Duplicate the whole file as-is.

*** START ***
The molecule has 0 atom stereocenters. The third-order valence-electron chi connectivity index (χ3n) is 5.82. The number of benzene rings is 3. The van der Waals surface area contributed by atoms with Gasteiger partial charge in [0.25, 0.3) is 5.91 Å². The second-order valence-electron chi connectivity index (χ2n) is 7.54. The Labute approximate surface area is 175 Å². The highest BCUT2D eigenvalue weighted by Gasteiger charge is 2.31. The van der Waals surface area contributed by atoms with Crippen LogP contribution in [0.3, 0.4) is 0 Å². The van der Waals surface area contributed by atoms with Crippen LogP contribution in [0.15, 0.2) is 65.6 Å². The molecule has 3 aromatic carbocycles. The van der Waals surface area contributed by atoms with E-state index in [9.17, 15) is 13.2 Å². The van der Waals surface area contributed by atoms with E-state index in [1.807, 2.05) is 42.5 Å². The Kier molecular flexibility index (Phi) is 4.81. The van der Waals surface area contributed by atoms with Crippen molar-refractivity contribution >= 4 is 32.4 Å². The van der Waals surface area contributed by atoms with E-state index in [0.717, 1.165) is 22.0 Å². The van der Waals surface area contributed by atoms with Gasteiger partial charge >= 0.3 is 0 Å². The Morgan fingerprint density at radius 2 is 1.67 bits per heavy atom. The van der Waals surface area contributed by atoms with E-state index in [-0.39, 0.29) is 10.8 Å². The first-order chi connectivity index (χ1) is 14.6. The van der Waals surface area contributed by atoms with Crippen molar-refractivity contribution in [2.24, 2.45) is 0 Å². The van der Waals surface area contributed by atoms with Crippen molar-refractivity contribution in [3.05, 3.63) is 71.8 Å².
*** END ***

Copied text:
The molecule has 0 atom stereocenters. The third-order valence-electron chi connectivity index (χ3n) is 5.82. The number of benzene rings is 3. The van der Waals surface area contributed by atoms with Gasteiger partial charge in [0.25, 0.3) is 5.91 Å². The second-order valence-electron chi connectivity index (χ2n) is 7.54. The Labute approximate surface area is 175 Å². The highest BCUT2D eigenvalue weighted by Gasteiger charge is 2.31. The van der Waals surface area contributed by atoms with Crippen LogP contribution in [0.3, 0.4) is 0 Å². The van der Waals surface area contributed by atoms with Crippen LogP contribution in [0.15, 0.2) is 65.6 Å². The molecule has 3 aromatic carbocycles. The van der Waals surface area contributed by atoms with E-state index in [9.17, 15) is 13.2 Å². The van der Waals surface area contributed by atoms with E-state index in [1.807, 2.05) is 42.5 Å². The Kier molecular flexibility index (Phi) is 4.81. The van der Waals surface area contributed by atoms with Crippen molar-refractivity contribution >= 4 is 32.4 Å². The van der Waals surface area contributed by atoms with E-state index in [0.717, 1.165) is 22.0 Å². The van der Waals surface area contributed by atoms with Gasteiger partial charge >= 0.3 is 0 Å². The Morgan fingerprint density at radius 2 is 1.67 bits per heavy atom. The van der Waals surface area contributed by atoms with E-state index in [-0.39, 0.29) is 10.8 Å². The first-order chi connectivity index (χ1) is 14.6. The van der Waals surface area contributed by atoms with Crippen molar-refractivity contribution in [2.24, 2.45) is 0 Å². The van der Waals surface area contributed by atoms with Crippen molar-refractivity contribution in [3.05, 3.63) is 71.8 Å².